Last month, the state Attorney General’s Office issued a 13-page opinion about how much personal use of state cell phones, laptops and other devices is appropriate. The bottom line: no more than 30 minutes or 5 percent of the monthly allowance should go for personal use, and employees shouldn’t use state equipment at all for political purposes.

The opinion, by assistant Attorney General Julia Bockmon, also addressed personal e-mail and cell phone accounts. Personal communications are not public records, but state business records on personal devices are, she wrote. Personal call records and e-mails could be reviewed by a state official or court to locate any that concern public business, she wrote.

No one in the Palin administration could say if the governor is saving her Yahoo e-mails. If she’s emptying her e-mail trash, they are zapped from Yahoo’s storage system within days or at the longest, months, according to the company.

“If you are asking do we have those e-mails, then the answer is no,” said Anand Dubey, director of the state’s Enterprise Technology Services. “We don’t control Yahoo or Gmail or Hotmail or anything like that.”

Dean Dawson, state records manager, is working on an e-mail archive system for state employees, who tend to want to hang onto e-mail forever, he said. E-mail records should be kept as long as paper records of the same type – for instance, three years for general correspondence, he said. Top executives such as commissioners and the governor often must keep records longer, under state schedules.

So what about archiving Yahoo e-mails that concern public business?

“That’s kind of the gray fuzzy area right now,” Dawson said. “I think they would be transferring that data to another medium and then retaining it as a public record.”

They could download it onto a state computer, for instance.

“Because if that couldn’t be done, then they should not be conducting state business on personal devices or even on state portable devices,” Dawson said.

McAllister, the governor’s press secretary, says not all the governor’s e-mails should become public.

“Open and transparent does not mean that you lose all common sense and conduct everything out in the open,” he said. “I mean, obviously, you have to have people be able to think out loud, have discussions and debates, you know, and resolve things.

“And I don’t think the public expects us to inundate them, flood them, with all kinds of communications that they don’t need, when in fact, the final decisions will be public, will be documented, will be substantiated, and they always have been.”

AIM Slaying Prosecutors Turn Over Evidence

SIOUX FALLS, S.D. — Federal prosecutors wrote in a response filed with the court that they’ve complied with a judge’s order to turn over more information on government witnesses in the case against John Graham.

He’s scheduled to stand trial starting Oct. 6 in Rapid City on a charge he killed fellow Canadian citizen and American Indian Movement member Annie Mae Aquash in December 1975 on the Pine Ridge Indian Reservation.

Others Charged

Two other AIM members have been charged. Arlo Looking Cloud was convicted in 2004 and sentenced to a mandatory life prison term for his role. Dick Marshall was indicted last month on charges he aided and abetted the killing.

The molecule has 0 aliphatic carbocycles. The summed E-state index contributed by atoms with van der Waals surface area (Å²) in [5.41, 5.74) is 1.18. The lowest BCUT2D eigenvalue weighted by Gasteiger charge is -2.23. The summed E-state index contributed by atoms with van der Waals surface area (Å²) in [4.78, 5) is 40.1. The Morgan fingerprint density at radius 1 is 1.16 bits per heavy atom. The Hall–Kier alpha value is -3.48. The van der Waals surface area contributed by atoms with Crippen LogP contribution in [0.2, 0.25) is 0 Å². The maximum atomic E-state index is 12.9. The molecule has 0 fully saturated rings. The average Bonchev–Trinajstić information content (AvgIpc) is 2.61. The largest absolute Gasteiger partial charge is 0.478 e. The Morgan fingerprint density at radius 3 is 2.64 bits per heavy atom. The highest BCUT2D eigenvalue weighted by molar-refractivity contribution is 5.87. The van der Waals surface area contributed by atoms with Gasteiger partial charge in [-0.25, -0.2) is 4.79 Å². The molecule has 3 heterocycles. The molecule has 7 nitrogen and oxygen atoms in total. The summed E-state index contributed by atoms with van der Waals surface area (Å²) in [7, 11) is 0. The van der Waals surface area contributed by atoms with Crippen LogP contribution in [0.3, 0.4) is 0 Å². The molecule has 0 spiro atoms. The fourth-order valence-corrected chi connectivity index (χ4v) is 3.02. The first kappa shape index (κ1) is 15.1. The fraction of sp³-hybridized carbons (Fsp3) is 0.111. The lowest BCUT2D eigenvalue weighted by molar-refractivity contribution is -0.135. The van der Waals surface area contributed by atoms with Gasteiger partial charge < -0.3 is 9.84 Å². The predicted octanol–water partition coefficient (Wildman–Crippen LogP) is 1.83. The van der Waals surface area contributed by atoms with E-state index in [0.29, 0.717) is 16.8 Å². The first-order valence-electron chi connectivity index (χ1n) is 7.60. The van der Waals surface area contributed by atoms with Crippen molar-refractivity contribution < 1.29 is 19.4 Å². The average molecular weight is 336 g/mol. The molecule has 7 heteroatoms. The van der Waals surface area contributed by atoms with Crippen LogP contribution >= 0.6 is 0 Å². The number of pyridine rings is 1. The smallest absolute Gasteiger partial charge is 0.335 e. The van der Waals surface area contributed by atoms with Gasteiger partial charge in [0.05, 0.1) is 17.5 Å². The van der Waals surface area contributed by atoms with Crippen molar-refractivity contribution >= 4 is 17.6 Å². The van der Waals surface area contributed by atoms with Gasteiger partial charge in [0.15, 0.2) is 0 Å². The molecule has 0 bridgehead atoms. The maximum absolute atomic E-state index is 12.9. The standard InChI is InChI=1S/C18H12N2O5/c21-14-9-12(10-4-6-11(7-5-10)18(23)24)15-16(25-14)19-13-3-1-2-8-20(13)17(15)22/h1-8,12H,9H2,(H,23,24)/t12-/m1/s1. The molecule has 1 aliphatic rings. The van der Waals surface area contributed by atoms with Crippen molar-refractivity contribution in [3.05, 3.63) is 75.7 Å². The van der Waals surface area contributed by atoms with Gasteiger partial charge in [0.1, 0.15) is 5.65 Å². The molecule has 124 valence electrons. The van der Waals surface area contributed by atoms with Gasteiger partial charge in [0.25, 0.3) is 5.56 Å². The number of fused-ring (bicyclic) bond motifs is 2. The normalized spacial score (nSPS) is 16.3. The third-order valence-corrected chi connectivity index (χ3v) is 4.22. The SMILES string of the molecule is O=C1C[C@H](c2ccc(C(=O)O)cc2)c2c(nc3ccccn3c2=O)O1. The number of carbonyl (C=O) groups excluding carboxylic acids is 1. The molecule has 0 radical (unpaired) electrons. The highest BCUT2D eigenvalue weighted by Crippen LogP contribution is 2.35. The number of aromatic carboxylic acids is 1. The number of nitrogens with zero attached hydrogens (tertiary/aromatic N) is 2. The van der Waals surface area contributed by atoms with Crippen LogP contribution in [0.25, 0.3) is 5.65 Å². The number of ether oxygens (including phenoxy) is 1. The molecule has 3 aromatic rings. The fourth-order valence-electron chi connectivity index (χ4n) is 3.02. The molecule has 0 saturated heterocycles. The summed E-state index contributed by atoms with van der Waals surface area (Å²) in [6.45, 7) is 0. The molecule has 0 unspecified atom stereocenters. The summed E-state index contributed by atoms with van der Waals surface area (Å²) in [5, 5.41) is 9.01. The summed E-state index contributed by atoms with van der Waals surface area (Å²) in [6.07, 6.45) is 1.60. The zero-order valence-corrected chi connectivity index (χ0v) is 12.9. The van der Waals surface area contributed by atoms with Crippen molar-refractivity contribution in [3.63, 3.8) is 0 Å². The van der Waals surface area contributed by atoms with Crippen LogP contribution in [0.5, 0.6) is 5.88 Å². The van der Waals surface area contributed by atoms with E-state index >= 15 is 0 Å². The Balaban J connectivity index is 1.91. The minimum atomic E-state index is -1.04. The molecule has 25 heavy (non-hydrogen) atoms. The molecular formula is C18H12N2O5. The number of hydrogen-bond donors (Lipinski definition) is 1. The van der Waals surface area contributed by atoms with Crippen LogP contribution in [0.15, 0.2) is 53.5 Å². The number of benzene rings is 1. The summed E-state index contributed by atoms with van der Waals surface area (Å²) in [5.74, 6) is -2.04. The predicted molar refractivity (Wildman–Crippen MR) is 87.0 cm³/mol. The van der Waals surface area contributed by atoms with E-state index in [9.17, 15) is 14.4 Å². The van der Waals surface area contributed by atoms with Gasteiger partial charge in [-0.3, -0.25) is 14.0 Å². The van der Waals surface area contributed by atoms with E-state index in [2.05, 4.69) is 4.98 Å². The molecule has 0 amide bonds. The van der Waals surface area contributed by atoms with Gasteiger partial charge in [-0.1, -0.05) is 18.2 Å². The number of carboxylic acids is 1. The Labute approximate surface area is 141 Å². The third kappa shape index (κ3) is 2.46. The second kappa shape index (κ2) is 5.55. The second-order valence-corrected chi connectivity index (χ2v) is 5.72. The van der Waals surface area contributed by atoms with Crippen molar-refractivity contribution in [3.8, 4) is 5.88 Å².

Witnesses at Looking Cloud’s trial said he, Graham and another AIM member, Theda Clark, drove Aquash from Denver and that Graham shot Aquash in the Badlands as she begged for her life.

According to a notice of compliance, federal prosecutors Marty Jackley and Bob Mandel wrote that they have done what was asked of them by federal Magistrate Veronica Duffy in an order stemming from a motion filed by Graham’s lawyer, John Murphy.

Test

Duffy gave lawyers on both sides until last Monday to show her more details of an unnamed informant who reported seeing Aquash alive days before her body was found. The prosecutors did not expound in their filing.

Regarding another matter, the magistrate said that if the government has the envelope from a letter written by the wife of Serle Chapman, a federal witness, that prosecutors were to turn it over. Jackley and Mandel wrote the government does not have it.

Finally, the prosecutors responded to a request from Graham for details of “expense reimbursements” to Chapman and Darlene “Kamook” Nichols.

The government has provided the defense with amounts and dates of the payments, as well as receipts received by the cooperating witnesses, Jackley and Mandel wrote. More details are kept by the FBI in Minneapolis but are legally outside the court order, they wrote.

The prosecutors earlier indicated that Chapman and Nichols were not paid informants but cooperating witnesses who were reimbursed for having to relocate because of “harassment, retribution and retaliation” stemming from their cooperation.

A rancher found Aquash’s body north of Wanblee. Prosecutors have said they believe she was killed there around Dec. 12, 1975.

Carson Walker is an Associated Press Staff Writer

Chinese tourists in Kyrgyzstan buy nuclear waste as souvenir

Chinese tourists in Kyrgyzstan buy nuclear waste as souvenir

BEIJING, September 15 (RIA Novosti) – Three Chinese tourists have bought a 274-kg (604-lb) piece of depleted uranium and brought it home from Kyrgyzstan as a souvenir, the China Daily newspaper reported Monday.

The three tourists from the city of Aksu in the Xinjiang Uygur autonomous region bought “the glittering treasure” for $2,000 at a flea market in Kyrgyzstan, hoping to make money by reselling it in China.